After receiving the usual law degrees, I qualified as a criminologist in through participation in empirical research on attitudes toward crime and sanctioning in Hamburg, and during a stay in Chicago (Northwestern University) resulting in a dissertation on fear of crime. German reunification provided opportunities to study the impact of social transformation and modernisation processes on victimisation, fear of crime, and (in qualitative case studies) on economic crime. In Tübingen and during a stay in Boulder, I began to work on life-course developments (Habilitation, a professorial dissertation). After an interim professorship in Dresden, I was appointed professor of criminology at the law faculty in Muenster in 1998. Four years later in Duisburg, Jost Reinecke and I started the Crime in modern Cities (CrimoC) panel study on the age development of delinquent behaviour (age 13 to 30) based on an integrative theoretical model. Currently, I am working on the (questionable) impact of early onset on persistent offending, and – together with Per-Olof Wikström –the effects of formal controls on further detection risks in Duisburg and Peterborough.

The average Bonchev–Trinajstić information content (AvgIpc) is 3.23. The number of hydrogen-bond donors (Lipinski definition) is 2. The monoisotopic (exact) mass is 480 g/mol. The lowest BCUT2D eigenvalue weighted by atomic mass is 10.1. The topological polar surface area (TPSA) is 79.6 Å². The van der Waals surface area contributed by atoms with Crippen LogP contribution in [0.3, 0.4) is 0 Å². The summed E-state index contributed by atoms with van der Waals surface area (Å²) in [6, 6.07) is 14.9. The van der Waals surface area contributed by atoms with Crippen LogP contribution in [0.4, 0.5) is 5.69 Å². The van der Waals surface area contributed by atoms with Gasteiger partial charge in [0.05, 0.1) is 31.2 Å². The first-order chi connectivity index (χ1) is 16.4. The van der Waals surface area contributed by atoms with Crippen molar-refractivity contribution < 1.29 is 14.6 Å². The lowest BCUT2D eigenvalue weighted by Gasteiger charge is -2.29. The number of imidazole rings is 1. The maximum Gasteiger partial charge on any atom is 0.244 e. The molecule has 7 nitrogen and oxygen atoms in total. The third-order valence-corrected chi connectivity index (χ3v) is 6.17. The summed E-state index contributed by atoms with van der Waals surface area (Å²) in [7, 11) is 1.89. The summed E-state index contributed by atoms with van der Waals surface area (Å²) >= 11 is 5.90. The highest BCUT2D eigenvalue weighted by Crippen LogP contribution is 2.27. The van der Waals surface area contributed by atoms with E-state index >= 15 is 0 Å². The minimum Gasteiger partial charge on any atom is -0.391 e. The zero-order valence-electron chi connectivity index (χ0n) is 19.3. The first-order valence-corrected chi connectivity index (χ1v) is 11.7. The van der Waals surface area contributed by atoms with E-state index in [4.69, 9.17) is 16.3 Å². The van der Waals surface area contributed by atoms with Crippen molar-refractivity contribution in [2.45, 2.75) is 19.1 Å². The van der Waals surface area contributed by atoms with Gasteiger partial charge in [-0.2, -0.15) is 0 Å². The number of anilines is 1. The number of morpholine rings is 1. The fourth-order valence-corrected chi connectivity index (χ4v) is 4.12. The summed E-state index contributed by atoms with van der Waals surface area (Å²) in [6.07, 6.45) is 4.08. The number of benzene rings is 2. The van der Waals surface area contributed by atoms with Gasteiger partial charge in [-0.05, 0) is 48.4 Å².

From 2012 to 2017, I was an elected and later appointed member of the ESC Executive Board (2016 organisation of the annual meeting in Muenster). Since 2011, I have been an elected member of the Board of the Kriminologische Gesellschaft (Society of German speaking Criminologists; 2017 president and organisation of the bi-annual meeting), and since last year, co-editor of the Monatsschrift für Kriminologie und Strafrechtsreform. From 2016-2020, I was vice-dean and then dean of the law faculty in Muenster. I have held guest professorships in Niigata, and currently hold one in Beijing (China University of Political Science and Law).
My research interests are still in life-course criminology, integrative theoretical models, economic crime, social control and attitudes toward crime and sanctioning. My understanding of criminological work is analytical, undertaking theory-guided empirical investigations. Since I attended an ESC meeting for the first time (in Krakow in 2005), the annual meetings and the broad spectrum of working groups with its vivid discussions have marked for me the most important forum of criminological discourse.